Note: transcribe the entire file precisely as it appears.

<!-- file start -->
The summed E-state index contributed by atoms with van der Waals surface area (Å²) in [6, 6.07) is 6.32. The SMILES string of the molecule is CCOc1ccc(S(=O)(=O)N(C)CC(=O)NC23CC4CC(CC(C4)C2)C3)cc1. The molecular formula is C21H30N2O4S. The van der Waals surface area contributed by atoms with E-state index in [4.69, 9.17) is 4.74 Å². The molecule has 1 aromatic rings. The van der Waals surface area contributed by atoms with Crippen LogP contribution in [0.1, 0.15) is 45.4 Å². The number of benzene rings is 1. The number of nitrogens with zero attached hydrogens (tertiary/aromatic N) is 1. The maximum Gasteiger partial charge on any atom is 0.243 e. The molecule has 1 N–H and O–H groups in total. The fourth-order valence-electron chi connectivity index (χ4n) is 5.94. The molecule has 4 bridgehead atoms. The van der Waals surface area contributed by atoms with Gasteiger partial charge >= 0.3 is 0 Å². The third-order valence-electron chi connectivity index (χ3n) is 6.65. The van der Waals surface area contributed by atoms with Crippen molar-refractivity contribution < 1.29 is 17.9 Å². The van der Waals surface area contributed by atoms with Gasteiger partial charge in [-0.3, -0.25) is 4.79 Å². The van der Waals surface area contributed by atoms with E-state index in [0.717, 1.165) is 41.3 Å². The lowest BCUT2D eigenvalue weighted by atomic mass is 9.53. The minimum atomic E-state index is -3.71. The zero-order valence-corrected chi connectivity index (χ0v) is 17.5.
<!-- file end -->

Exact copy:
The summed E-state index contributed by atoms with van der Waals surface area (Å²) in [6, 6.07) is 6.32. The SMILES string of the molecule is CCOc1ccc(S(=O)(=O)N(C)CC(=O)NC23CC4CC(CC(C4)C2)C3)cc1. The molecular formula is C21H30N2O4S. The van der Waals surface area contributed by atoms with E-state index in [4.69, 9.17) is 4.74 Å². The molecule has 1 aromatic rings. The van der Waals surface area contributed by atoms with Crippen LogP contribution in [0.1, 0.15) is 45.4 Å². The number of benzene rings is 1. The number of nitrogens with zero attached hydrogens (tertiary/aromatic N) is 1. The maximum Gasteiger partial charge on any atom is 0.243 e. The molecule has 1 N–H and O–H groups in total. The fourth-order valence-electron chi connectivity index (χ4n) is 5.94. The molecule has 4 bridgehead atoms. The van der Waals surface area contributed by atoms with Gasteiger partial charge >= 0.3 is 0 Å². The third-order valence-electron chi connectivity index (χ3n) is 6.65. The van der Waals surface area contributed by atoms with Crippen molar-refractivity contribution < 1.29 is 17.9 Å². The van der Waals surface area contributed by atoms with Gasteiger partial charge in [-0.3, -0.25) is 4.79 Å². The van der Waals surface area contributed by atoms with E-state index in [0.717, 1.165) is 41.3 Å². The lowest BCUT2D eigenvalue weighted by atomic mass is 9.53. The minimum atomic E-state index is -3.71. The zero-order valence-corrected chi connectivity index (χ0v) is 17.5.